When you have one partner in a relationship who controls most of the decisions of the household AND brings in the money, the power balance becomes unequal, imo. When one partner has their name on the mortgage and the other doesn't, or their name on the bank account and the other doesn't, or their name on the car title and the other doesn't, or all of the above, then the power balance becomes unequal. This personal decision (who knows the reasons why anyone would choose to be the sole owner of these things, but they're personal choices) becomes political power. The partner with the ownership of the money, vehicle, and mortgage, etc. has the ability to strip the other partner of access to these things, which is something that used to happen with some frequency and sometimes still does. The legal protections in place for married couples are necessary to ensure equality for the non-owner partner (who may have been primarily responsible for the upkeep of the property, but did not in fact own it).

I don't know if I'm making any sense here. I'm just pointing out how simple, personal choices prove to be powerful political leverage in a relationship. Now, it is important to note that though my husband and I have different amounts of power in our relationship, we don't walk around thinking of it that way. Our agreement is not a written contract, but an understanding. I'm not even sure we've really discussed it in the manner that I've laid out here. We simply share the responsibilities of the household in accordance with what we're skilled at or what we enjoy, as well as myriad other reasons that have led us to make varying choices. The understanding of the power structure in a relationship is simply one analyzation of an underlying truth, not a matter of imposing that structure upon the relationship. And understanding it or accepting it as true does not deny other truths (like love) or philosophies (like AP).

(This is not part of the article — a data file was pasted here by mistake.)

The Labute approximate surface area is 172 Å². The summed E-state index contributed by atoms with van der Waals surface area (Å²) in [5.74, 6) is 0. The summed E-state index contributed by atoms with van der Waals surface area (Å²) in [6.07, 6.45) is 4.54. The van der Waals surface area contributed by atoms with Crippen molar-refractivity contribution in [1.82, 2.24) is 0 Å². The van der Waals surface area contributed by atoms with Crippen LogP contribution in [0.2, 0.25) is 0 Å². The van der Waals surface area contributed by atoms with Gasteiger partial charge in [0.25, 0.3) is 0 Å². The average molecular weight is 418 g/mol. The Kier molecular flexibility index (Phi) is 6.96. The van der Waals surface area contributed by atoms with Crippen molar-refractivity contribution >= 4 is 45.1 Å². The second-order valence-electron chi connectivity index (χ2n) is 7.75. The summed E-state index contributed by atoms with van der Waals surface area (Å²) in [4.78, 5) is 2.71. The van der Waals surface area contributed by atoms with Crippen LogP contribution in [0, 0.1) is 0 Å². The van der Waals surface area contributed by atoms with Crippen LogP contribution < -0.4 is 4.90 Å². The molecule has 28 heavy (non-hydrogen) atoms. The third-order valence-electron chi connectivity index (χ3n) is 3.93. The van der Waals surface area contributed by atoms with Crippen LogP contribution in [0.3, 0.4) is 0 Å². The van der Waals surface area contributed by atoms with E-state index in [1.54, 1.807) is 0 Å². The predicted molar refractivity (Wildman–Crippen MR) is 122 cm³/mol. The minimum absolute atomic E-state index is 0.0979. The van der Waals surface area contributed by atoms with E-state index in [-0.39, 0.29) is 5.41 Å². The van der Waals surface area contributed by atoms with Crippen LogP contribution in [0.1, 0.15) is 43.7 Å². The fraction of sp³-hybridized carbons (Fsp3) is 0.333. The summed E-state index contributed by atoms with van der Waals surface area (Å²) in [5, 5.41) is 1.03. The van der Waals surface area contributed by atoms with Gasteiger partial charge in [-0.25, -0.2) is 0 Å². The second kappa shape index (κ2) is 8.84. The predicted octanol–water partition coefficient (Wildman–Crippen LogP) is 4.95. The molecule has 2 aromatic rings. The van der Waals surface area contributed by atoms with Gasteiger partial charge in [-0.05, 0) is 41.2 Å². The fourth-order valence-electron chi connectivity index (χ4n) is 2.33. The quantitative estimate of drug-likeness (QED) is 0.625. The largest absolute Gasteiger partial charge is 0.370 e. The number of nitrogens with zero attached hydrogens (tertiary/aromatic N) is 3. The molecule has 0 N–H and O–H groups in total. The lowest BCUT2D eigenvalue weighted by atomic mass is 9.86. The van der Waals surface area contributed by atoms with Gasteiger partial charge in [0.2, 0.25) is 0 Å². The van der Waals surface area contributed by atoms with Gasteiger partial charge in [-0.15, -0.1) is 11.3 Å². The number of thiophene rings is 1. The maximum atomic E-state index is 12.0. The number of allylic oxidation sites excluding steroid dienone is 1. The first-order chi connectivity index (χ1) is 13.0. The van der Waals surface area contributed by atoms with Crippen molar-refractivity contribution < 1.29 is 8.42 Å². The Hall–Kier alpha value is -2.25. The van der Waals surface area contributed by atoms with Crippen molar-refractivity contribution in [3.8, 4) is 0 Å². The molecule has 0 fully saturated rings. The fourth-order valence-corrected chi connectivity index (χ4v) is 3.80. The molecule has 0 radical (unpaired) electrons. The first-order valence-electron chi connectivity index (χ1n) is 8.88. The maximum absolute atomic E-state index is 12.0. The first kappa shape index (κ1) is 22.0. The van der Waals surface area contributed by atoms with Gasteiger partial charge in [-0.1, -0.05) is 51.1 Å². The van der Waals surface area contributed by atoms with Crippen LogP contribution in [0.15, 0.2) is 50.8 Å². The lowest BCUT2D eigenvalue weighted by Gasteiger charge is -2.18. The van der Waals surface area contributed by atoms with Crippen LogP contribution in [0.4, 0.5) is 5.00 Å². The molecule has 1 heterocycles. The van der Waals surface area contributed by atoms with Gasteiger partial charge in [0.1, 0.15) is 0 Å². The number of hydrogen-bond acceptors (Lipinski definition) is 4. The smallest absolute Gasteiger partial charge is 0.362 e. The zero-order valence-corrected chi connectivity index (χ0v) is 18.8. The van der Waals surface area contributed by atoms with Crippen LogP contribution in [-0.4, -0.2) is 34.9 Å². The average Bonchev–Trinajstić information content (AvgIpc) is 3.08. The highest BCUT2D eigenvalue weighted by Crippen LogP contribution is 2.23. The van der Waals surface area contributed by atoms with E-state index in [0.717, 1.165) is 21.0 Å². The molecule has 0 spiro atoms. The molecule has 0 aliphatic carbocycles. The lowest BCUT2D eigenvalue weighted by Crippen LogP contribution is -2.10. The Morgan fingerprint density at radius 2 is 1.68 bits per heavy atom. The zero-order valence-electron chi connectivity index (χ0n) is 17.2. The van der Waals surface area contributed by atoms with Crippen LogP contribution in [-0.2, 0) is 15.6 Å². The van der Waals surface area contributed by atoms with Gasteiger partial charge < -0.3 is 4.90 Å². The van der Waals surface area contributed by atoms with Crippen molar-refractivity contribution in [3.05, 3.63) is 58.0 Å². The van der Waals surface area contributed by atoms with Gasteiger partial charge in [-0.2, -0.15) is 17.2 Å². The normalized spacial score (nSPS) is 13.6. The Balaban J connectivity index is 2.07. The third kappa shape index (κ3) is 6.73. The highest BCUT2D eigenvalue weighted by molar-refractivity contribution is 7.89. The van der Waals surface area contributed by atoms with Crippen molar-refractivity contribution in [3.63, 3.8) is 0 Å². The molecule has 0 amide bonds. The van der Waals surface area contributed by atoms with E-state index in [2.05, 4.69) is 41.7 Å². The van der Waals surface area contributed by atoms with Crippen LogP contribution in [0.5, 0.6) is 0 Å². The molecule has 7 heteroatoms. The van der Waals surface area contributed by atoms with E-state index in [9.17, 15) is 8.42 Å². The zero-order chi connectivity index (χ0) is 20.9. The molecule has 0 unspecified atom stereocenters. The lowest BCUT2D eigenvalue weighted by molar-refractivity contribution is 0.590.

Maybe it's a semantic difference, but I wouldn't say that my husband has power over me in any of the ways that you mention. I would say that he has authority over me, which is authority that I have chosen to give him. Saying that he had power over me would suggest, to me anyway, that I was powerless, that I had no choice in the matter, that I just found myself in a situation with someone else controlling my finances and everything else. And that is I think the way many feminists (not all) look at traditionalist relationships. But I don't see it as a matter of his having power over me, but of the fact that I love him and trust him and respect him enough to give him this authority and know that he will not abuse it. And he doesn't--he doesn't order me to do things or limit my freedom; we work out mutually agreeable solutions. Similarly, he gives me authority over child-rearing matters, although the kids are legally half his, because he trusts me and respects my judgment and knows that I will make good decisions, even if he doesn't necessarily agree with all of them.